- Paperback: 320 pages
- Publisher: W. W. Norton & Company; New Ed edition (12 April 2000)
- Language: English
- ISBN-10: 0393319679
- ISBN-13: 978-0393319675
- Product Dimensions: 15.7 x 2.3 x 23.6 cm
- Average Customer Review: 4.5 out of 5 stars See all reviews (2 customer reviews)
- Amazon Bestsellers Rank: 154,301 in Books (See Top 100 in Books)
Visual Intelligence: How We Create What We See Paperback – 12 Apr 2000
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Visual intelligence, cognitive scientist Donald Hoffman writes, is the power that people use to "construct an experience of objects out of colours, lines, and motions." And what an underappreciated ability it is, too; despite the fact that the visual process uses up a considerable chunk of our brainpower, we're only just learning how it works. Hoffman aptly demonstrates the mysterious constructive powers of our eye-brain machines using lots of simple drawings and diagrams to illustrate basic rules of the visual road. Many of the examples are familiar optical illusions--perspective-confounding cubes, a few lines that add up to a more complex shape than seems right. Hoffman also takes a cue from Oliver Sacks, employing anecdotes about people with various specific visual malfunctions to both further his mechanical explanation of visual intelligence and drive home how important this little-understood aspect of cognition can be in our lives. An especially intriguing example involves a boy, blind from birth, who is surgically given the power to see. At first, he is completely unable to visually distinguish objects familiar by touch, such as the cat and the dog. Other poignant examples show clearly how image construction is normally linked to our emotional well-being and sense of place. Visual Intelligence is a fascinating, confounding look (as it were) at an aspect of human physiology and psychology that very few of us think about much at all. --Therese Littleton, Amazon.com --This text refers to an out of print or unavailable edition of this title.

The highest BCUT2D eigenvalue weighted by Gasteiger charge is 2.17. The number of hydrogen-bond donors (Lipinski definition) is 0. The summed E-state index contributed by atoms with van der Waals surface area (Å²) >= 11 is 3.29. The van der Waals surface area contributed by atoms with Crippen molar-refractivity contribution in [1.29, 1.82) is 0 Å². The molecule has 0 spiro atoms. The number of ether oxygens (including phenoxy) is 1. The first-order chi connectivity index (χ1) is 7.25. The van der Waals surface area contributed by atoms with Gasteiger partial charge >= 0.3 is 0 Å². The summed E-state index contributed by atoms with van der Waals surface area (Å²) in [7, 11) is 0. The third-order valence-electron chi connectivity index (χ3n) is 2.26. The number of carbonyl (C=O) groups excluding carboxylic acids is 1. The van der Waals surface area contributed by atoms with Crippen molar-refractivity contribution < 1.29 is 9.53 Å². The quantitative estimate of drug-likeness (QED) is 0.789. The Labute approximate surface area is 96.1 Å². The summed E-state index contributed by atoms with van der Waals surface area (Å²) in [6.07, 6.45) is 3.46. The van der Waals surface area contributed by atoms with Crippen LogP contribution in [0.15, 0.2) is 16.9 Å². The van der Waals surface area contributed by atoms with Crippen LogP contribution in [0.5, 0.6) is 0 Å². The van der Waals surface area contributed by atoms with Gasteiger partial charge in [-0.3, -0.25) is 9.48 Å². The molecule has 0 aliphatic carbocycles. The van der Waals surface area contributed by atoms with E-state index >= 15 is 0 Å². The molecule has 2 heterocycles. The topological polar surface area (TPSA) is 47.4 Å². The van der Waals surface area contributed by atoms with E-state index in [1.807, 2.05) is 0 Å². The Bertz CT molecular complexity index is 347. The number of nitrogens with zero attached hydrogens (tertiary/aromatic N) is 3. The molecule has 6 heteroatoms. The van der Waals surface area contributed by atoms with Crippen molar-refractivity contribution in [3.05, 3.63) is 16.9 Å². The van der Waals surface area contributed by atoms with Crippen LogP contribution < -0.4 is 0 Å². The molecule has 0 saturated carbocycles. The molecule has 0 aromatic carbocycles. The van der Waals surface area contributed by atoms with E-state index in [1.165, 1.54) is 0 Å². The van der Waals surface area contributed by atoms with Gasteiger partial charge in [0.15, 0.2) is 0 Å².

"Artists as well as pundits of perception could gain a lot from [this] book..." -- Richard Gregory, The Times Literary Supplement
"[Donald Hoffman] combines a deep understanding of the logic of perception, a gift for explaining it with simple displays that anyone can-quite literally-see, and a refreshing sense of wonder at the miracle of it all." -- Steven Pinker
Top Customer Reviews
Hoffman shows that the image at the eye is two dimensional, not, as many people believe, three dimensional. He further shows that the visual cortex, according to certain rules, converts that 2D image into a 3D image. Hoffman describes these rules simply and clearly and with more than ample illustration. In all Hoffman describes 35 rules, most of which concern how we convert a 2D image at the retina into a 3D image in the brain. He also deals with some aspects of seeing motion.
In many ways Visual Intelligence makes a break with the traditional ways of dealing with visual perception. He comes at it from cognitive science rather than the older perspectives of psychology. For this reason this book is both powerful and up to date. Although Hoffman makes only passing reference to visual art what he has to say about how we see is hugely relevant to the work of artists who work in 2D media.
Most Helpful Customer Reviews on Amazon.com (beta) (May include reviews from Early Reviewer Rewards Program)
What I really liked was the explanation behind optical illusions. I didn't agree with everything the author wrote, because I found with some of the exercises that my experiences differed from his. Yet what this book does show is that what we see isn't always he objective reality we'd like it to be...in fact rarely, at least through our senses, is reality objective.
If there's one complaint I had, it was that he purposely chose to leave out the citations. Granted he drew on a lot of work, but it'd be nice to trace his sources and the context of those sources. That said I highly recommend this book to anyone interested in how our senses help us construct reality.
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